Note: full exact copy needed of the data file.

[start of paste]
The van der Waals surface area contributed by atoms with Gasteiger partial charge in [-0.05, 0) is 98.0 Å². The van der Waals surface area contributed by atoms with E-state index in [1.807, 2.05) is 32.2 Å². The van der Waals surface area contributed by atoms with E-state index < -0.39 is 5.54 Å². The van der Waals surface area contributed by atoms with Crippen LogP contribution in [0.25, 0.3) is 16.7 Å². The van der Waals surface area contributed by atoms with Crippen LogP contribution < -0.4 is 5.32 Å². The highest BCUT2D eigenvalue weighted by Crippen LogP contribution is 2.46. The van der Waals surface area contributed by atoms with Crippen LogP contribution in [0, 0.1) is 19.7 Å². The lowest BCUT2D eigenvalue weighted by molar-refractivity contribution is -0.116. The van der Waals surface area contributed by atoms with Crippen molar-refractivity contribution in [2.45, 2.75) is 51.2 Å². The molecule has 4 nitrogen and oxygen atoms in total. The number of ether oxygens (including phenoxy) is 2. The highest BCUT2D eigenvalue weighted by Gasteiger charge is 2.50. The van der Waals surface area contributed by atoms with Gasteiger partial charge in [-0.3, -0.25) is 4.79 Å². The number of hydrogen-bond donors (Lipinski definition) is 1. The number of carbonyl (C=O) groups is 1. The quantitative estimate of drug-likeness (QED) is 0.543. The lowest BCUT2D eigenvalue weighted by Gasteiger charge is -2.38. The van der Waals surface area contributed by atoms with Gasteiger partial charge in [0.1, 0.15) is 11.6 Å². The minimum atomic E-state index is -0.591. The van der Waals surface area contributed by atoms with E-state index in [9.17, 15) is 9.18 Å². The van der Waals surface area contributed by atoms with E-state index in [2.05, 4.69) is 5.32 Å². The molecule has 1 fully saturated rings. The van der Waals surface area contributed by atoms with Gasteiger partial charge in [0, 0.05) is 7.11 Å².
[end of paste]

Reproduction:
The van der Waals surface area contributed by atoms with Gasteiger partial charge in [-0.05, 0) is 98.0 Å². The van der Waals surface area contributed by atoms with E-state index in [1.807, 2.05) is 32.2 Å². The van der Waals surface area contributed by atoms with E-state index < -0.39 is 5.54 Å². The van der Waals surface area contributed by atoms with Crippen LogP contribution in [0.25, 0.3) is 16.7 Å². The van der Waals surface area contributed by atoms with Crippen LogP contribution < -0.4 is 5.32 Å². The highest BCUT2D eigenvalue weighted by Crippen LogP contribution is 2.46. The van der Waals surface area contributed by atoms with Crippen LogP contribution in [0, 0.1) is 19.7 Å². The lowest BCUT2D eigenvalue weighted by molar-refractivity contribution is -0.116. The van der Waals surface area contributed by atoms with Crippen molar-refractivity contribution in [2.45, 2.75) is 51.2 Å². The molecule has 4 nitrogen and oxygen atoms in total. The number of ether oxygens (including phenoxy) is 2. The highest BCUT2D eigenvalue weighted by Gasteiger charge is 2.50. The van der Waals surface area contributed by atoms with Gasteiger partial charge in [-0.3, -0.25) is 4.79 Å². The number of hydrogen-bond donors (Lipinski definition) is 1. The number of carbonyl (C=O) groups is 1. The quantitative estimate of drug-likeness (QED) is 0.543. The lowest BCUT2D eigenvalue weighted by Gasteiger charge is -2.38. The van der Waals surface area contributed by atoms with Gasteiger partial charge in [0.1, 0.15) is 11.6 Å². The minimum atomic E-state index is -0.591. The van der Waals surface area contributed by atoms with E-state index in [9.17, 15) is 9.18 Å². The van der Waals surface area contributed by atoms with E-state index in [2.05, 4.69) is 5.32 Å². The molecule has 1 fully saturated rings. The van der Waals surface area contributed by atoms with Gasteiger partial charge in [0, 0.05) is 7.11 Å².